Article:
triangle P27, P 24, P 26, the base remains open. Connect P25 and P26 by a copy of the subgraph

P1−P27. The copied subgraph matches the already existing graph, because of congruence. Add

two edges to complete the isosceles triangle P53, P 47, P 27, the base remains open. Add two edges

to complete the isosceles triangle P54, P 20, P 52, the base remains open. Add an edge of unknown

length from P53 to P54.

We get a point-symmetric 3-regular planar graph of girth 5 consisting of 54 vertices. The

graph contains clearly visible distances between vertices and edges (see Figure 1). The method

of construction ensures that each edge, except P53, P 54, has unit length. The distance P53, P 54

measures ≈1.0007. Varying the angle µhas no effect on the other twelve angles mentioned before.

Because of the point symmetry we can separate the graph into two rigid subgraphs G1and G2.G1

consisting of P1−P24, P 26, P 27, and G2consisting of P25, P 28 −P52. By holding G1ﬁxed

and changing µcontinuously close to its value from about 39◦to 37◦, the distance P53, P 54 varies

around the unit length from approximately 0,991 to 1,012. During this changing G2moves slightly

from the right to the left, while P53 moves up and P54 moves down. During the movement there

are no unauthorized overlaps or contacts. This shows that a 3-regular matchstick graph of girth 5

consisting of 54 vertices exists. The distance P53, P 54 has unit length, if µ≈38,067338069376◦.

2

Winkler, Dinkelacker, Vogel - A 3-regular matchstick graph of girth 5 consisting of 54 vertices

α

β

γ

δ

ǫ

ζ

η

θ

ι

κ

λ

µ

ν

P1

P2

P3

P4

P5

P6

P7

P8

P9

P10

P11

P12

P13

P14

P15

P16

P17

P18

P19

P20

P21

P22

P23

P24 P25

P26

P27

P28

P29

P30

P31

P32

P33

P34

P35

P36

P37

P38

P39

P40

P41

P42 P43

P44

P45

P46

P47

P48

P49

P50

P51

P52

P53

P54

Figure 1: Only known example of a 3-regular matchstick graph of girth 5 consisting of 54 vertices.

OPE N PROBLEMS AN D CONJ ECTURES A BOUT

MATCHSTI CK GRA PHS

Kurz and Mazzuoccolo write in their publication of 2010: ”Our knowledge about matchstick

graphs is still very limited. It seems to be hard to obtain rigid mathematical results about them.

[1]” Unfortunately, nearly a decade later this statement is still valid. One of the reasons for this,

besides the mathematically difﬁculty, is certainly that still too few people deal with this topic. We

hope this article could change this. The following list of open problems and conjectures should be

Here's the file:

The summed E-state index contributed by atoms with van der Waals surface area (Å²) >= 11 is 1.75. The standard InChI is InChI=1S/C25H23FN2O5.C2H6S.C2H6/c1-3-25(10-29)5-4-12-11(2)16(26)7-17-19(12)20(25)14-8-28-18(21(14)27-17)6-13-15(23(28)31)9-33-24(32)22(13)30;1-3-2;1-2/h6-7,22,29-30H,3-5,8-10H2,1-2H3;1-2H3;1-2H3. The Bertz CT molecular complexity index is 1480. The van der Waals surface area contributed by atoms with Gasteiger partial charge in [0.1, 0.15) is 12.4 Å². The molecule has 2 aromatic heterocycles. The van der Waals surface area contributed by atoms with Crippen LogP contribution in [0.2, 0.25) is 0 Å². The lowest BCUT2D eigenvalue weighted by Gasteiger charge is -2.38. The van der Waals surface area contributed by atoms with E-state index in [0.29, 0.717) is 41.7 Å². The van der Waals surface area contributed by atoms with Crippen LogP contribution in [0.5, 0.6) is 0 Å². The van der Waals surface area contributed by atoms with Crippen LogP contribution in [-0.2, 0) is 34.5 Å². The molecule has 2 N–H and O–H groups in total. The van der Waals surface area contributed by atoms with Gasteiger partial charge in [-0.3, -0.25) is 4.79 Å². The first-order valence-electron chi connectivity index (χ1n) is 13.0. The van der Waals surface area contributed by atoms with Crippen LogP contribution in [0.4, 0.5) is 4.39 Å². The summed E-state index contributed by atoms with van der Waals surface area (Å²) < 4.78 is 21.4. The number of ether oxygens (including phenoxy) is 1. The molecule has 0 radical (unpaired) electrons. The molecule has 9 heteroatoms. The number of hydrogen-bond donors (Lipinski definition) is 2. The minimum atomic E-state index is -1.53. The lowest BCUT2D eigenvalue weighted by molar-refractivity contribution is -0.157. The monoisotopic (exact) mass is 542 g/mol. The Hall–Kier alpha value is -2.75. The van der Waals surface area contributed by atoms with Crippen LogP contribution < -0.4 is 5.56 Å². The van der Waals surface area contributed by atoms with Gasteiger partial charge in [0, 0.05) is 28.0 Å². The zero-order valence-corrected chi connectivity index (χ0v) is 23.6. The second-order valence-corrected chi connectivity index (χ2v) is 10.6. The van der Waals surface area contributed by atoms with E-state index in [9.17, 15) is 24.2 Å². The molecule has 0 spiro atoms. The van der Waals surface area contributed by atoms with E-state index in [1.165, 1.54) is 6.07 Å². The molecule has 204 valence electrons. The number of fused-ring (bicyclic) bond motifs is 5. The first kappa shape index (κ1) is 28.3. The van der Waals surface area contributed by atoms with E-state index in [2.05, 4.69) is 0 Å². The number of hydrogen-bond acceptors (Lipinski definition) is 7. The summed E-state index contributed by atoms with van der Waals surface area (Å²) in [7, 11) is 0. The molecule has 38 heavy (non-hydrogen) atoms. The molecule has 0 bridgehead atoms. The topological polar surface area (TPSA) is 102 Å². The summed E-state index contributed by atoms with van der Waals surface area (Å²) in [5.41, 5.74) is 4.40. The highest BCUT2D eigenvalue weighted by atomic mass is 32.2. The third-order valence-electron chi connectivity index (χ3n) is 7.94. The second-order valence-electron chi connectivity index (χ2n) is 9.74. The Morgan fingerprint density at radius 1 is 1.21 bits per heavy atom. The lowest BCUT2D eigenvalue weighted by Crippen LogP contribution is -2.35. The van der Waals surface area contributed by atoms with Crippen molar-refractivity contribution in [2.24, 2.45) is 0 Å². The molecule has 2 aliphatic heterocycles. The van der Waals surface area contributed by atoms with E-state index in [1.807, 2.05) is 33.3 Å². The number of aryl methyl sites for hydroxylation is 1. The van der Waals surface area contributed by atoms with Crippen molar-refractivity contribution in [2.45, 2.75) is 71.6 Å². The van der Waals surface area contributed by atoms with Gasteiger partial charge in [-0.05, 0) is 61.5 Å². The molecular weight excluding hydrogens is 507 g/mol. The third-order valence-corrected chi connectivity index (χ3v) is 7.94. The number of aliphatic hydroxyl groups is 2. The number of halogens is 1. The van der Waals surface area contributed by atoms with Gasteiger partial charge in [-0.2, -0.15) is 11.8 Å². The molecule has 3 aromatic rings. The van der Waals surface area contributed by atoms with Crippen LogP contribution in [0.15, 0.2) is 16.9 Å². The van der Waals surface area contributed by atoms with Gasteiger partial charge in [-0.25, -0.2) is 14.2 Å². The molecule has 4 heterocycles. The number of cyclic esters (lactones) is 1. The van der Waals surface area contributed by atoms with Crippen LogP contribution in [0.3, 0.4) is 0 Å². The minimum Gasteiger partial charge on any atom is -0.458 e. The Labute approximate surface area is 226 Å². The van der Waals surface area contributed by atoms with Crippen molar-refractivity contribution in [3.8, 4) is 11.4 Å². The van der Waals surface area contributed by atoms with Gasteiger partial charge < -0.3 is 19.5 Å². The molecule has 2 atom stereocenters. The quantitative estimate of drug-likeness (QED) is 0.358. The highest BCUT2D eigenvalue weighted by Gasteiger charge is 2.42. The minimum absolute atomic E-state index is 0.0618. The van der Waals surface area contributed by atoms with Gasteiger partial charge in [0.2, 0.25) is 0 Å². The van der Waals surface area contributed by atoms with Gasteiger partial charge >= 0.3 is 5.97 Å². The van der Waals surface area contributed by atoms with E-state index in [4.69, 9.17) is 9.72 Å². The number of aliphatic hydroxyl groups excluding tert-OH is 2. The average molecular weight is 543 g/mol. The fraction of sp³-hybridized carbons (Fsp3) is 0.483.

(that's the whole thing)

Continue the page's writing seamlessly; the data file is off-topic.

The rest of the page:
an incentive for the interested reader.

Problem 1: Does a 3-regular matchstick graph of girth 5 with less than 54 vertices exists?

Problem 2: Examples of 4-regular matchstick graphs are currently known for all number of vertices

≥52 except for 53, 55, 56, 58, 59, 61, and 62 [3]. Try to ﬁnd an example for one of the missing

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Winkler, Dinkelacker, Vogel - A 3-regular matchstick graph of girth 5 consisting of 54 vertices

numbers of vertices, especially with less than 52 vertices.

Problem 3: Is there an elegant proof or an algorithm which is relatively fast in practice to show that

a planar graph with less than 10 vertices can be a matchstick graph?

Conjecture: The so-called ”Harborth-Graph” with 52 vertices is the smallest possible example

of a 4-regular matchstick graph that contains two lines of symmetry, as in a rhombus. A proof of

this conjecture may be possible.

REF ERENCES

[1] Sascha Kurz and Giuseppe Mazzuoccolo, 3-regular matchstick graphs with given

girth, Geombinatorics Quarterly Volume 19, Issue 4, April 2010, pp. 156–175.

https://arxiv.org/abs/1401.4360

[2] Stefan Vogel, Matchstick Graphs Calculator (MGC), a software for the construction and cal-

culation of unit distance graphs and matchstick graphs, (2016–2019).

http://mikematics.de/matchstick-graphs-calculator.htm

[3] Mike Winkler, Peter Dinkelacker, and Stefan Vogel, On the Existence of 4-regular Matchstick

Graphs, June 2017. https://arxiv.org/abs/1705.00293

[4] Mike Winkler, Peter Dinkelacker, and Stefan Vogel, Streichholzgraphen 4-regul¨

ar und 4/n-

regul¨

ar (n>4) und 2/5, thread in a graph theory internet forum, post No.1698, P. Dinkelacker

(haribo), M. Winkler (Slash). http://tinyurl.com/y2em6k9o

[5] Mike Winkler, A catalog of 3-regular matchstick graphs of girth 5 consisting of 54 – 68 vertices,

March 2019. http://mikematics.de/catalog-3reg-girth5.pdf